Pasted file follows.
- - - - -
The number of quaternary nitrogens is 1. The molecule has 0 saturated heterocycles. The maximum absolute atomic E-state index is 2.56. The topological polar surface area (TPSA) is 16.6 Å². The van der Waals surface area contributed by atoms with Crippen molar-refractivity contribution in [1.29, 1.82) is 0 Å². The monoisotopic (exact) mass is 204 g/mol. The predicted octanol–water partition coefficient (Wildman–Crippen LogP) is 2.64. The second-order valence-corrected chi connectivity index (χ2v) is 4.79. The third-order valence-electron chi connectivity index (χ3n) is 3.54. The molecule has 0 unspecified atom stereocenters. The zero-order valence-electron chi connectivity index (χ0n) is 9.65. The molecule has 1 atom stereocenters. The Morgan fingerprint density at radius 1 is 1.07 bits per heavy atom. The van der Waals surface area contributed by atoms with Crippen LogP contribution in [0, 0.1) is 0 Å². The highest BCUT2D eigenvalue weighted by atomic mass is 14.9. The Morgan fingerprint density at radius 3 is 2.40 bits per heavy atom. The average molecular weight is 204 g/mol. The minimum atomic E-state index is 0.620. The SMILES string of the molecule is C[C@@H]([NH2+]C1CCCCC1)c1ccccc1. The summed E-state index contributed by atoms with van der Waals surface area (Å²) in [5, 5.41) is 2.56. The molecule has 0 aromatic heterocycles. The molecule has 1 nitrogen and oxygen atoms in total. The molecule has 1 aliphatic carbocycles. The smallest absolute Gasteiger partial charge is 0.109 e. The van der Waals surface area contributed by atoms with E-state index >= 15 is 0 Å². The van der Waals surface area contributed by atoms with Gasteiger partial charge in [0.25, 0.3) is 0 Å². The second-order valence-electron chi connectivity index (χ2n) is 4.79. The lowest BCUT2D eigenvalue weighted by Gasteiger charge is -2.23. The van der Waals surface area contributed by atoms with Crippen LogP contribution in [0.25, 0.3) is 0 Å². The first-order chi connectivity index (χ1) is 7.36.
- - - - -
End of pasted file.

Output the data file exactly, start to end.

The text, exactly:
The number of quaternary nitrogens is 1. The molecule has 0 saturated heterocycles. The maximum absolute atomic E-state index is 2.56. The topological polar surface area (TPSA) is 16.6 Å². The van der Waals surface area contributed by atoms with Crippen molar-refractivity contribution in [1.29, 1.82) is 0 Å². The monoisotopic (exact) mass is 204 g/mol. The predicted octanol–water partition coefficient (Wildman–Crippen LogP) is 2.64. The second-order valence-corrected chi connectivity index (χ2v) is 4.79. The third-order valence-electron chi connectivity index (χ3n) is 3.54. The molecule has 0 unspecified atom stereocenters. The zero-order valence-electron chi connectivity index (χ0n) is 9.65. The molecule has 1 atom stereocenters. The Morgan fingerprint density at radius 1 is 1.07 bits per heavy atom. The van der Waals surface area contributed by atoms with Crippen LogP contribution in [0, 0.1) is 0 Å². The highest BCUT2D eigenvalue weighted by atomic mass is 14.9. The Morgan fingerprint density at radius 3 is 2.40 bits per heavy atom. The average molecular weight is 204 g/mol. The minimum atomic E-state index is 0.620. The SMILES string of the molecule is C[C@@H]([NH2+]C1CCCCC1)c1ccccc1. The summed E-state index contributed by atoms with van der Waals surface area (Å²) in [5, 5.41) is 2.56. The molecule has 0 aromatic heterocycles. The molecule has 1 nitrogen and oxygen atoms in total. The molecule has 1 aliphatic carbocycles. The smallest absolute Gasteiger partial charge is 0.109 e. The van der Waals surface area contributed by atoms with E-state index >= 15 is 0 Å². The van der Waals surface area contributed by atoms with Gasteiger partial charge in [0.25, 0.3) is 0 Å². The second-order valence-electron chi connectivity index (χ2n) is 4.79. The lowest BCUT2D eigenvalue weighted by Gasteiger charge is -2.23. The van der Waals surface area contributed by atoms with Crippen LogP contribution in [0.25, 0.3) is 0 Å². The first-order chi connectivity index (χ1) is 7.36.